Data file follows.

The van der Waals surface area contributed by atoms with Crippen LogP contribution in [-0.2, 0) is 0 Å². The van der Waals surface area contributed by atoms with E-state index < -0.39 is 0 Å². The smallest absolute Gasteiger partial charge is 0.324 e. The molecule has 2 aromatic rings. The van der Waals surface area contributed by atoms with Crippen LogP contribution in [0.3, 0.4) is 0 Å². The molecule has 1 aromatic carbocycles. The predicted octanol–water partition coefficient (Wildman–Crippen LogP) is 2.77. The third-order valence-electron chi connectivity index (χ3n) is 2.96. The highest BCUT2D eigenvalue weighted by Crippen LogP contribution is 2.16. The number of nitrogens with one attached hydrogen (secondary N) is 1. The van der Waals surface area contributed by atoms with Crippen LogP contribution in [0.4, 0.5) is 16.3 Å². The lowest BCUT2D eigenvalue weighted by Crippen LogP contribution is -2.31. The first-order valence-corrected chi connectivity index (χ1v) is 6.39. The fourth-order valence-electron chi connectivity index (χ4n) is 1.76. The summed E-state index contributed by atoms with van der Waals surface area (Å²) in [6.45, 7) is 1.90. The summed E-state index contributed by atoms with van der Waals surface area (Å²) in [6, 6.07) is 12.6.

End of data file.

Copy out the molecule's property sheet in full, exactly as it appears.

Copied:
The van der Waals surface area contributed by atoms with Crippen LogP contribution in [-0.2, 0) is 0 Å². The van der Waals surface area contributed by atoms with E-state index < -0.39 is 0 Å². The smallest absolute Gasteiger partial charge is 0.324 e. The molecule has 2 aromatic rings. The van der Waals surface area contributed by atoms with Crippen LogP contribution in [0.3, 0.4) is 0 Å². The molecule has 1 aromatic carbocycles. The predicted octanol–water partition coefficient (Wildman–Crippen LogP) is 2.77. The third-order valence-electron chi connectivity index (χ3n) is 2.96. The highest BCUT2D eigenvalue weighted by Crippen LogP contribution is 2.16. The number of nitrogens with one attached hydrogen (secondary N) is 1. The van der Waals surface area contributed by atoms with Crippen LogP contribution in [0.4, 0.5) is 16.3 Å². The lowest BCUT2D eigenvalue weighted by Crippen LogP contribution is -2.31. The first-order valence-corrected chi connectivity index (χ1v) is 6.39. The fourth-order valence-electron chi connectivity index (χ4n) is 1.76. The summed E-state index contributed by atoms with van der Waals surface area (Å²) in [6.45, 7) is 1.90. The summed E-state index contributed by atoms with van der Waals surface area (Å²) in [6, 6.07) is 12.6.